Harder, Mary Tiessen (1913-2006)
Mary Tiessen: teacher, businesswoman, lay leader; was born 8 November 1913 in the Mennonite settlement of Schönfeld, South Russia to Peter Jacob Tiessen (25 January 1863-2 October 1943) and Elizabeth Fast Tiessen (15 June 1879-20 August 1939) on the family’s 700-acre estate. Mary was the 11th of 14 children born to Peter Tiessen; five of her siblings died young. Six of the children were born to Peter and his first wife Anna Enns Tiessen, and eight to Peter and Elizabeth. Mary married John Norman Harder (4 February 1910-21 December 1985) on 29 July 1950. With her marriage, she became step-mother to John’s three daughters (Edith, Arlene, Aldora); she and John had two sons (John and Peter). Mary Harder died on 25 July 2006 and was buried in the community cemetery in Vineland, Ontario, Canada.
Mary Harder described her early childhood as idyllic. This changed with the advent of the Russian Revolution in 1917. The arrival of food aid from Mennonite Central Committee in 1922 assisted theirs and many other families near starvation. This left a lasting impression on young Mary.
The Tiessen family immigrated to Canada in 1924, began farming in Essex County, Ontario, and were active in the Leamington United Mennonite Church. Mary left school at 16 to help support the family, though she carried poetry books in her pockets while doing factory work. After her mother’s death in 1939 Mary returned to school, attending Mennonite Collegiate Institute in Gretna, Manitoba followed by the Toronto Normal School. While teaching in the spring of 1950, she received a letter from a widower and shop-keeper named John Harder in Arnaud, Manitoba inviting her to correspond. They were married shortly thereafter and settled in Arnaud. In 1953 they moved to Vineland, Ontario where they established “Harder’s Dry Goods.” Mary was an active partner in the business.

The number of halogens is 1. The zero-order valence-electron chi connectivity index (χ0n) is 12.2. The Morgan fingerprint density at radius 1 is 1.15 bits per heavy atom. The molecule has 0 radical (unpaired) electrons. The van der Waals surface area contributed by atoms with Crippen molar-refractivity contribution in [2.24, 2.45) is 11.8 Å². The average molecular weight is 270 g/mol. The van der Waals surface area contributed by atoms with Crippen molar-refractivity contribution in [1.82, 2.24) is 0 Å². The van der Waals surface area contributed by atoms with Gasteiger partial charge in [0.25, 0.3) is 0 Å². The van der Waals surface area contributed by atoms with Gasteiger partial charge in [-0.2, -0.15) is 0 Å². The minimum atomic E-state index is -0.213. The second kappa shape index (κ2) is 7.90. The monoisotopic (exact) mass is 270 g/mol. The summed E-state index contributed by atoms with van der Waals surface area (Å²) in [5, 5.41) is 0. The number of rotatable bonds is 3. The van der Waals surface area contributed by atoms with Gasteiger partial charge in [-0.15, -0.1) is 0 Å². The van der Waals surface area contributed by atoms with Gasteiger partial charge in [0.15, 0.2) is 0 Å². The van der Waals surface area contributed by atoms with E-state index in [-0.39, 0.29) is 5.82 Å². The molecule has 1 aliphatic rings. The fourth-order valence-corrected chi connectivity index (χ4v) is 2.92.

During this time, Mary Harder began to assume leadership roles in the church community. She became a correspondent for Der Bote and later served on the board. She was active in Women in Mission, serving in leadership roles in her congregation (Vineland United Mennonite Church), Ontario, Canada and North America during the 1960s and 1970s. She attended and was a frequent speaker at gatherings in North America, Europe and South America. In the early 1960s, she and John began selling SelfHelp Crafts merchandise out of their home. A visit to Zaire to meet with churchwomen in 1971 strengthened her compassion for those in need. A year later, when she and John sold their store, she became the founding president of the Christian Benefit Shops in St. Catharines which, in addition to providing low-cost merchandise to the poorer areas of town, raised tens of thousands of dollars for Mennonite Central Committee (MCC). It was the first MCC thrift store in Ontario.
Reflecting in 1990 on her motivation to serve, Mary told the Mennonite Reporter, “We were kept alive by the kitchens set up by MCC. I am grateful I can now do something to help others.”
“Personal profile: Ontario thrift shop pioneer leave legacy of service.” Mennonite Reporter (24 December 1990): 22.
Marr, Lucille. The Transforming Power of a Century : Mennonite Central Committee and its Evolution in Ontario. Kitchener, Ont: Pandora Press, 2003.
Harder, V. Peter. “Our Mother’s Journey: Mary Harder.” July 2006. [unpublished; copy of this funeral eulogy located at the Mennonite Archives of Ontario]
|Author(s)||V. Peter Harder|
|Date Published||March 2020|
Cite This Article
Harder, V. Peter and Laureen Harder-Gissing. "Harder, Mary Tiessen (1913-2006)." Global Anabaptist Mennonite Encyclopedia Online. March 2020. Web. 5 Jun 2020. https://gameo.org/index.php?title=Harder,_Mary_Tiessen_(1913-2006)&oldid=166839.
Harder, V. Peter and Laureen Harder-Gissing. (March 2020). Harder, Mary Tiessen (1913-2006). Global Anabaptist Mennonite Encyclopedia Online. Retrieved 5 June 2020, from https://gameo.org/index.php?title=Harder,_Mary_Tiessen_(1913-2006)&oldid=166839.
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